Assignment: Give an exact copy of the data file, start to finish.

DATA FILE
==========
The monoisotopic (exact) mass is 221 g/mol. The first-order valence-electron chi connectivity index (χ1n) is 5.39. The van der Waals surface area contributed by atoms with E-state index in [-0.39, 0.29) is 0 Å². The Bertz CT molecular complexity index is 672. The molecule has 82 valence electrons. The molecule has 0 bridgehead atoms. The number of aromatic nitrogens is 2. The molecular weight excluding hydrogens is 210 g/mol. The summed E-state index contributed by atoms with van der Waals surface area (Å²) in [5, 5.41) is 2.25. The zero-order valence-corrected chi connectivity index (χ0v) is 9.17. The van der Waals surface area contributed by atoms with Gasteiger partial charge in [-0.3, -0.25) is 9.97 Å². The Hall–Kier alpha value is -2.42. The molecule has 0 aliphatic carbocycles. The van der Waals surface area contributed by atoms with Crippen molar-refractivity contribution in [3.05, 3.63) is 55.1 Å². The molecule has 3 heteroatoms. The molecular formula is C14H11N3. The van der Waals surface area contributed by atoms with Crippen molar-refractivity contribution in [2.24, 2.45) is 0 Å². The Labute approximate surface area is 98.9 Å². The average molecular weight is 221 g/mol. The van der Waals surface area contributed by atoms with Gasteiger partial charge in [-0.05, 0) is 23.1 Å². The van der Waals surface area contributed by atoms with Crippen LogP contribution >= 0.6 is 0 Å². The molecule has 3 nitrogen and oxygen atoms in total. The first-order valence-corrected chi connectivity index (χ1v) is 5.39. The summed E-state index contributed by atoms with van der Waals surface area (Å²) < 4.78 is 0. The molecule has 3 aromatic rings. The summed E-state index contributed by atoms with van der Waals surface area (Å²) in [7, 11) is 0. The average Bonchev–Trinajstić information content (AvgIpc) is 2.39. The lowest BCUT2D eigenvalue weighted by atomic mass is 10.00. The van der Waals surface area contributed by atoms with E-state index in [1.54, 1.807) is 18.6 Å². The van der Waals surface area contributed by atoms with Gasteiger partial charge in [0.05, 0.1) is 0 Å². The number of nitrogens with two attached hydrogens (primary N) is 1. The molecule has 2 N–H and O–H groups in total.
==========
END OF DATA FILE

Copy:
The monoisotopic (exact) mass is 221 g/mol. The first-order valence-electron chi connectivity index (χ1n) is 5.39. The van der Waals surface area contributed by atoms with E-state index in [-0.39, 0.29) is 0 Å². The Bertz CT molecular complexity index is 672. The molecule has 82 valence electrons. The molecule has 0 bridgehead atoms. The number of aromatic nitrogens is 2. The molecular weight excluding hydrogens is 210 g/mol. The summed E-state index contributed by atoms with van der Waals surface area (Å²) in [5, 5.41) is 2.25. The zero-order valence-corrected chi connectivity index (χ0v) is 9.17. The van der Waals surface area contributed by atoms with Gasteiger partial charge in [-0.3, -0.25) is 9.97 Å². The Hall–Kier alpha value is -2.42. The molecule has 0 aliphatic carbocycles. The van der Waals surface area contributed by atoms with Crippen molar-refractivity contribution in [3.05, 3.63) is 55.1 Å². The molecule has 3 heteroatoms. The molecular formula is C14H11N3. The van der Waals surface area contributed by atoms with Crippen molar-refractivity contribution in [2.24, 2.45) is 0 Å². The Labute approximate surface area is 98.9 Å². The average molecular weight is 221 g/mol. The van der Waals surface area contributed by atoms with Gasteiger partial charge in [-0.05, 0) is 23.1 Å². The van der Waals surface area contributed by atoms with Crippen LogP contribution >= 0.6 is 0 Å². The molecule has 3 nitrogen and oxygen atoms in total. The first-order valence-corrected chi connectivity index (χ1v) is 5.39. The summed E-state index contributed by atoms with van der Waals surface area (Å²) < 4.78 is 0. The molecule has 3 aromatic rings. The summed E-state index contributed by atoms with van der Waals surface area (Å²) in [7, 11) is 0. The average Bonchev–Trinajstić information content (AvgIpc) is 2.39. The lowest BCUT2D eigenvalue weighted by atomic mass is 10.00. The van der Waals surface area contributed by atoms with E-state index in [1.54, 1.807) is 18.6 Å². The van der Waals surface area contributed by atoms with Gasteiger partial charge in [0.05, 0.1) is 0 Å². The number of nitrogens with two attached hydrogens (primary N) is 1. The molecule has 2 N–H and O–H groups in total.